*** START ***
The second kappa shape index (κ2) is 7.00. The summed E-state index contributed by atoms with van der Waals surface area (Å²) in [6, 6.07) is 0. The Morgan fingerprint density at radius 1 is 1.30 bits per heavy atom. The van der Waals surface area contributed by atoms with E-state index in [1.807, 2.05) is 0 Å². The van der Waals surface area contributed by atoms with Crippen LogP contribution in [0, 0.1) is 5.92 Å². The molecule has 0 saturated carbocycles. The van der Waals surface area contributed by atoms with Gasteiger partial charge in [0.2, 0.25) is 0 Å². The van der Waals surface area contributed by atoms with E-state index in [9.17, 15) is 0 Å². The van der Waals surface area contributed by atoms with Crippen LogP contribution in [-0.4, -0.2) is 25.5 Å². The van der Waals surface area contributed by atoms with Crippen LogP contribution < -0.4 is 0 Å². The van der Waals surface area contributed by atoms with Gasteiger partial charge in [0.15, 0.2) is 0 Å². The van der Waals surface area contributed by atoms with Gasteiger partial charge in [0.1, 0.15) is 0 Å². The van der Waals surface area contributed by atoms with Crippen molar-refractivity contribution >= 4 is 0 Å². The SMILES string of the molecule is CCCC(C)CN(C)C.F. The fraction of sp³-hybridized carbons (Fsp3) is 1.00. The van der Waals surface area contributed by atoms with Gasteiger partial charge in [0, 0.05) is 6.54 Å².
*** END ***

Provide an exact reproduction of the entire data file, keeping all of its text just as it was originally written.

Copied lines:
The second kappa shape index (κ2) is 7.00. The summed E-state index contributed by atoms with van der Waals surface area (Å²) in [6, 6.07) is 0. The Morgan fingerprint density at radius 1 is 1.30 bits per heavy atom. The van der Waals surface area contributed by atoms with E-state index in [1.807, 2.05) is 0 Å². The van der Waals surface area contributed by atoms with Crippen LogP contribution in [0, 0.1) is 5.92 Å². The molecule has 0 saturated carbocycles. The van der Waals surface area contributed by atoms with Gasteiger partial charge in [0.2, 0.25) is 0 Å². The van der Waals surface area contributed by atoms with E-state index in [9.17, 15) is 0 Å². The van der Waals surface area contributed by atoms with Crippen LogP contribution in [-0.4, -0.2) is 25.5 Å². The van der Waals surface area contributed by atoms with Crippen LogP contribution < -0.4 is 0 Å². The van der Waals surface area contributed by atoms with Gasteiger partial charge in [0.15, 0.2) is 0 Å². The van der Waals surface area contributed by atoms with Gasteiger partial charge in [0.1, 0.15) is 0 Å². The van der Waals surface area contributed by atoms with Crippen molar-refractivity contribution >= 4 is 0 Å². The SMILES string of the molecule is CCCC(C)CN(C)C.F. The fraction of sp³-hybridized carbons (Fsp3) is 1.00. The van der Waals surface area contributed by atoms with Gasteiger partial charge in [0, 0.05) is 6.54 Å².